Prof Ustun's research group tackles energy poverty-Carnegie Mellon University Africa - Carnegie Mellon University

Prof Ustun's research group tackles energy poverty

CMU-R Researchers Tackle Energy Poverty One Step at a Time 

In the developing world, energy poverty is still rife. Nearly 1.6 billion people still have no access to electricity, according to the International Energy Agency (IEA). Communication technologies, education, industrialization, agricultural improvement and expansion of water systems all require abundant, reliable, and cost-effective energy access. Therefore, access to energy is fundamental to improving quality of life and is a key imperative for economic development.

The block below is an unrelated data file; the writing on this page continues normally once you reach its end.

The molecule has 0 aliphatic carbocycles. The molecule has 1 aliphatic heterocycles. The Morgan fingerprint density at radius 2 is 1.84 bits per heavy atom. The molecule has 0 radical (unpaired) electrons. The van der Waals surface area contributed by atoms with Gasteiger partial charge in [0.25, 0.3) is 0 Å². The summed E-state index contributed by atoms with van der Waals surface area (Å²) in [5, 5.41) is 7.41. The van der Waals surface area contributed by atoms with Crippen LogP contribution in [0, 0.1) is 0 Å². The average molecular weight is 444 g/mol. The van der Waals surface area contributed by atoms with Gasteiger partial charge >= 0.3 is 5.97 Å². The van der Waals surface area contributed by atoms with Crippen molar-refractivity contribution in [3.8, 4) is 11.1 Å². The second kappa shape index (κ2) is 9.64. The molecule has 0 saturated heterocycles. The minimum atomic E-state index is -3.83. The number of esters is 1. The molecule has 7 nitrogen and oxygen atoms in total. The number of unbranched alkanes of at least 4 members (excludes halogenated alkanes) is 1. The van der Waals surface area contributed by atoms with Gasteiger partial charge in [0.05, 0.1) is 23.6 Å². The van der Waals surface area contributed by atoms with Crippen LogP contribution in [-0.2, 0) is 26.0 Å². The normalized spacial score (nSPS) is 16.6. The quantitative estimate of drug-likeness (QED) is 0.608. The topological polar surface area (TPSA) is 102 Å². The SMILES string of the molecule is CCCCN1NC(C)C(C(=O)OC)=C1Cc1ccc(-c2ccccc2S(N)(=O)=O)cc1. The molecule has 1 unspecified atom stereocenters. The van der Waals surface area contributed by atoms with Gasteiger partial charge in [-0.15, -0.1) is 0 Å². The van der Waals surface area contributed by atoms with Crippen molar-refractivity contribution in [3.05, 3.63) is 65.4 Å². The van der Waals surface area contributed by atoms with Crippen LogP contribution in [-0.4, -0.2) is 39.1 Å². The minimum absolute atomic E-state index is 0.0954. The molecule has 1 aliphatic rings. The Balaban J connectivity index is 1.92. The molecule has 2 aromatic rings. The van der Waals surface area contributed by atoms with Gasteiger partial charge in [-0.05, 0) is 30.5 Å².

However, energy poverty is of worldwide concern as it may occur developed economies in emergency situations, such war or natural disasters [7]. In the past, only minimum energy quantities were studied when defining energy poverty, but the quality and cleanliness of energy are now beginning to be considered and so renewable energy is becoming increasingly important. 

While a great number of projects are underway to expand and connect the existing grid networks, there are issues connecting to the grid for the vast majority of people in Africa, who live in rural areas. While macrogrids are common in the developed world because they offer excellent economies of scale, microgrids may hold the key to electrifying Africa, where nearly 600 Million people live without access to electricity.